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Raglan Castle and the Civil War

The destruction of Raglan's great tower by Parliamentary forces.

Raglan was the last of the great aristocratic homes to fall during the English Civil Wars of the 1640s. This castle-palace of the Somersets, Earls of Worcester (and later Dukes of Beaufort) was the center of a vast estate, with an annual rental of L24,000. The earl, a fanatical royalist, was reputed to be the richest man in England, and his family later claimed he had given over L1,000,000 to the king's cause. It was also said that the "keeping of the garrison of Raglan, towards which till the very last there was never a penny contributed, raysed or exacted, amounted to at the very least L40,000." Certainly, the castle was a curious piece of the old society which the Civil War destroyed. It was run on patriarchal lines. The earl would permit neither swearing or drinking. He was a learned man of great taste, who had built up a magnificent collection of works of art, and he had inherited an immense library, which included the finest collection of Welsh bardic manuscripts in existence, as well as thousands of other treasures. Raglan had other marvels, including much hydraulic machinery, installed by Lord Herbert, the earl's heir; it made roaring noises and terrified the rustics. But Herbert was not at Raglan; he was the king's general in south Wales, and the defence of the castle was entrusted to his younger brother, Lord Charles Somerset.

The Earl took a number of precautions before the castle was invested. He has the trees in the park cut down. He burnt down the cottages in the line of fire. The fireplace and panelling in the best oak parlour were taken down and sent to one of his lesser houses (they are now at Badminton). Unfortunately he did not remove the library. As to siege-works, Lord Charles built a battery 500 yards north-east of the castle gatehouse, in the style recommended in official artillery handbooks; and he created an entirely new bastioned enceinte, covering the south, east and north sides, where attack was most expected. As a matter of fact, the siege itself was unnecessary, since by 1646, when Fairfax demanded the castle's surrender, it was clear that the king's cause was lost. Other garrisons were freely submitting. But the earl (now promoted to marquess) was a proud man. It was boasted that "Raglan and Pendennis, like winter fruit, hung long on." The kind had issued general orders about yielding, but the earl was upset that Raglan was not referred to in them by name. So after exchanges of many messages, his obstinacy triumphed and he defied the parliament men: "So I submit myself and yourself to do what you think fitting."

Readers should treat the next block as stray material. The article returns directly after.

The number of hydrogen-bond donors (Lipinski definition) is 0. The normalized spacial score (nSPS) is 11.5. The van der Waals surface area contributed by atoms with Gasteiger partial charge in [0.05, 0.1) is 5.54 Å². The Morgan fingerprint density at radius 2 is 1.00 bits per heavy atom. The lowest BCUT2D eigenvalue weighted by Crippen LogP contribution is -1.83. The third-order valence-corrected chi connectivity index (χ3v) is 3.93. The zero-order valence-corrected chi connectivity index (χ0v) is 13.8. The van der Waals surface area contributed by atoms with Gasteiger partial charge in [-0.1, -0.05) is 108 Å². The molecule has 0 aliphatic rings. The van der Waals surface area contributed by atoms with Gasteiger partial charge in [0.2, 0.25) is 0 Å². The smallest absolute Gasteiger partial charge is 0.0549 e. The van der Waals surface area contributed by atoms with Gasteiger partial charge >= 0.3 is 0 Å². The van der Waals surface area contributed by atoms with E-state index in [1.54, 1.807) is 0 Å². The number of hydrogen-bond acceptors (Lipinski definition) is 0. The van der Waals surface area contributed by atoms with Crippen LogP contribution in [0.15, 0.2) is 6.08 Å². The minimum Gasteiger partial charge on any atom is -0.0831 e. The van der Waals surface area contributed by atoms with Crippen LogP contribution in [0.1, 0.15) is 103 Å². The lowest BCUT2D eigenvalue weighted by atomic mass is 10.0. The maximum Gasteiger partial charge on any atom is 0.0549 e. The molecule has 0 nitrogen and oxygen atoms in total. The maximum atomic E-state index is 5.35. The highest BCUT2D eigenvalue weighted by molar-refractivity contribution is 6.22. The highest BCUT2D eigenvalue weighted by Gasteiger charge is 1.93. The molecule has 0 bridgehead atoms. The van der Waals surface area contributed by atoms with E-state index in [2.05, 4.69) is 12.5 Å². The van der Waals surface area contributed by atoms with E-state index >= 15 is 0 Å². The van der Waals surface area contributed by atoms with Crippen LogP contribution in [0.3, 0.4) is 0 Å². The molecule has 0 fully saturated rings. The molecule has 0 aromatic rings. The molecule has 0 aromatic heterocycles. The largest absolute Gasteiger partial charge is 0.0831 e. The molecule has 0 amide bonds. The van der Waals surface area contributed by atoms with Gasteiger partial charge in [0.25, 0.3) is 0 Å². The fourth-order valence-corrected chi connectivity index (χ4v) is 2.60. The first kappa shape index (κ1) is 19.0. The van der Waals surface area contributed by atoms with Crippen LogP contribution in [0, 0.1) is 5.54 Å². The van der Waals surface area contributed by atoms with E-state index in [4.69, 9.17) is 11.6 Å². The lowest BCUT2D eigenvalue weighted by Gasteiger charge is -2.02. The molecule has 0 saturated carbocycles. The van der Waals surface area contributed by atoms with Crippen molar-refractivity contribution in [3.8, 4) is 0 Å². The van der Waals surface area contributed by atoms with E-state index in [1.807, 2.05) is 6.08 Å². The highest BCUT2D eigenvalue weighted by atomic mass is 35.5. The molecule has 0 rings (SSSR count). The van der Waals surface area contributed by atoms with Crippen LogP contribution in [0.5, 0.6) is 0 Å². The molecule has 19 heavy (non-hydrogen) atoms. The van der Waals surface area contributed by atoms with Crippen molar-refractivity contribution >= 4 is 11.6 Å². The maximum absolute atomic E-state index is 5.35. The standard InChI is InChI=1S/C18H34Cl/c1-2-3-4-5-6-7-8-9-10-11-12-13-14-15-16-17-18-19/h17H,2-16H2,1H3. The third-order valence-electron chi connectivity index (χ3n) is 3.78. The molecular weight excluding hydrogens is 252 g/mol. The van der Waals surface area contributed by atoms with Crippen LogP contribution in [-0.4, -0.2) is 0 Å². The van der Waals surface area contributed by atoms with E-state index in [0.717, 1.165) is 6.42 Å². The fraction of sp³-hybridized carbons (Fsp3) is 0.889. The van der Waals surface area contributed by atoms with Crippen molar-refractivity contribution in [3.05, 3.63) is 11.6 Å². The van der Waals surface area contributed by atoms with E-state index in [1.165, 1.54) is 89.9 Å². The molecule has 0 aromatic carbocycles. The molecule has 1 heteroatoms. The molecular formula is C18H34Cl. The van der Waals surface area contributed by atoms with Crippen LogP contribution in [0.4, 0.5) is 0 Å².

The castle had a daily bombardment of sixty shot, each eighteen to twenty pounds. They made little impression on the great tower, beyond destroying the battlements, but they did immense damage to other parts of the castle. In addition, the parliamentary chief engineer, Captain Hooper, planted "four mortar pieces in one place and two mortar pieces at another, each mortar piece carrying a grenado shell twelve inches diameter." These killed and wounded many. Worcester had 800 horse and foot in his castle and they made "diverse and desperate sallies"; but after the fall of Oxford the besieging force rose from 1,500 to 3,500, and the garrison was "reduced to more caution and taught to lie closer." In August, Worcester was induced to surrender to Fairfax. He and his household waited in the hall and "could see through the window the general with all his officers entering the Outward Court, as if a floodgate had been let open." Inside the castle were found twenty cannon, a huge powder magazine, and a powerful mill capable of making three barrels a day, "great store of corn and malt, wine of all sorts and beer"; the horses were "almost starved for want of hay...and therefore were tied with chains"; there was also a "great store of goods and rich furniture."

Raglan was "the first fortified and last rendered," for Pendennis had fallen two days before. The garrison were treated with great leniency, considering the eleven-week siege, and allowed to leave with colors flying and drums beating; the hundred officers, gentlemen and squires were even permitted to retain their arms, bag and baggage. But Worcester himself was detained in parliamentary custody, under the Black Rod, and died a few months later. His library, and much else of value, was deliberately burned, under the supervision, ironically, of Henry Herbert of Coldbrook, a direct descendant of William ap Thomas, who had collected the rare manuscripts and built Raglan's Great Tower. This last caused some trouble to the "slighters": "The Great Tower, after tedious battering the top thereof with pickaxes, was undermined, the weight of it propped with the timber, whilst the two sides of the six were cut through; the timber being burned it fell down in a lump, and so still firmly remains to this day." It is interesting that the parliamentarians, in dealing with a superb piece of masonry like this tower, could think of nothing better than the old mining technique used by medieval siege-engineers - and fortunate, too, for enough was left, and still remains, of Raglan to give the visitor a strong idea of its former strength and magnificence.

The Castles of England, Scotland and Wales, Paul Johnson, Harper & Row, New York, 1989.

 

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